A warehouse full of CRT glass draws the attention of local officials, and a recycling expert explores the recycling problems presented by wearable devices.

Learning their lessons: Two Ohio inmates participating in a program that has prisoners disassemble old computers for recycling were found to have stolen components, pieced together two computers, hidden them in the ceiling and committed crimes with them. Cleveland.com reports the Marion Correctional Institution inmates connected the computers to an Ohio prison system network and created passes for inmates to access restricted areas of the prison.

Modular move: Smartphone manufacturer Lenovo is betting on modular technology as the way of the future for mobile devices. Nikkei Asian Review writes about Lenovo’s Motorola Moto Z smartphone and its modular approach that allows users to modify their phone’s functionality, which the media outlet describes as a radical departure from smartphone design trends.

Keeping track: Nearly 250 million pounds of electronics have been recycled in Wisconsin in the past seven years, according to a report from the state’s Department of Natural Resources. The document says nearly all of the collected e-scrap has been processed in the state and its Midwest neighbors.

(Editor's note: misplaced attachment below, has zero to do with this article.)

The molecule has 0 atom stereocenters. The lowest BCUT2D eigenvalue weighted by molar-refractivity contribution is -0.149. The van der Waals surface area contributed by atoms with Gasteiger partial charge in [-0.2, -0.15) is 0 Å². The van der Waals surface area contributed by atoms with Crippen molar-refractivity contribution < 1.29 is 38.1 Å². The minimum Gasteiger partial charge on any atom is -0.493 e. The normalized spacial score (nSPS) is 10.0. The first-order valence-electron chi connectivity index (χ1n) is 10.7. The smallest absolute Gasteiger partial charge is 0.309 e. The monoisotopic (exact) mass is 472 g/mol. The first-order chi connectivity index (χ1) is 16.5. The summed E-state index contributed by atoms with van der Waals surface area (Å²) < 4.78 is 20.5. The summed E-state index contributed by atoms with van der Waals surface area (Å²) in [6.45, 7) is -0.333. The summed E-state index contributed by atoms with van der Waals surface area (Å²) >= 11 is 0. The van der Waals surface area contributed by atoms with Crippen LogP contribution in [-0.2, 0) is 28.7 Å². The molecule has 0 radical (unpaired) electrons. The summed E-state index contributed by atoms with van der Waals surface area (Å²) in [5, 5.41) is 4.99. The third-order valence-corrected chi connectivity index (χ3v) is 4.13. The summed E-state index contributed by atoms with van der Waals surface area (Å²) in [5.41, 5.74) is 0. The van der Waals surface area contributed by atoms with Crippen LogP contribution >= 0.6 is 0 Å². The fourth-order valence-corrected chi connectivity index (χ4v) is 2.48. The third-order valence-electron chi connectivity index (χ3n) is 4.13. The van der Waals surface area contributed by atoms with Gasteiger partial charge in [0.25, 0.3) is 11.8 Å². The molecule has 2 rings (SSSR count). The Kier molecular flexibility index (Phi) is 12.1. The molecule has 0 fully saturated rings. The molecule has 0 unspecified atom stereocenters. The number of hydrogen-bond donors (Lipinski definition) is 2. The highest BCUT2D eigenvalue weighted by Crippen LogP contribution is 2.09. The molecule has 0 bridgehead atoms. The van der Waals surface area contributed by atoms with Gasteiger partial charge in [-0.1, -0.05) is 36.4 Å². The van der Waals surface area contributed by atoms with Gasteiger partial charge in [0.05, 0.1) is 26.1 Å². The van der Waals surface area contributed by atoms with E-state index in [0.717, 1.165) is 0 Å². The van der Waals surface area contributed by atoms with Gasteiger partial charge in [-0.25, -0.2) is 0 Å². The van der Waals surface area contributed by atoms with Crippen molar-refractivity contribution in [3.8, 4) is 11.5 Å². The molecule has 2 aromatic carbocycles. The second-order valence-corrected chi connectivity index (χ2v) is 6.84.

Up in smoke: A pile of electronics erupted into flames at a Pennsylvania e-scrap facility storing millions of pounds of CRT devices. According to the Tribune-Review newspaper, the cause of the April 12 fire at the Westmoreland Cleanways recycling center in Unity, Pa. is unknown, and the facility has stopped accepting electronics for the time being.

Planned closure: Recycletronics, an Iowa and Nebraska e-scrap processor, is aiming to close its doors in the next few months, according to KTIV News, the local NBC affiliate. Local and federal regulators conducted several inspections recently and denied renewal of the company’s permit to accept CRTs.

Local reaction: The CRT glass being stored by Nulife Glass in a Pennsylvania warehouse has drawn the interest of local residents and city officials. The Herald newspaper writes about Grove City borough officials’ reaction to the news that 1,900 tons of glass is being stored in a local warehouse, storage that the borough manager contends requires a conditional-use permit.

Wearable woes: As technology that can be worn as an accessory becomes more popular among consumers, recycling experts are concerned the new class of devices could pose problems for recycling efforts. A GreenBiz article by the CEO of Call2Recycle, a battery stewardship program, explores some common problems with recycling wearables and how they could be addressed.

Lithium laws: New rules regulating the labeling of lithium batteries while they’re being transported have been adopted by the U.S. Department of Transportation, according to auditing and training firm Greeneye Partners. The rules covering markings on small and large lithium batteries, as well as their packaging labels, are now in effect, although compliance will not officially be required until January 2018.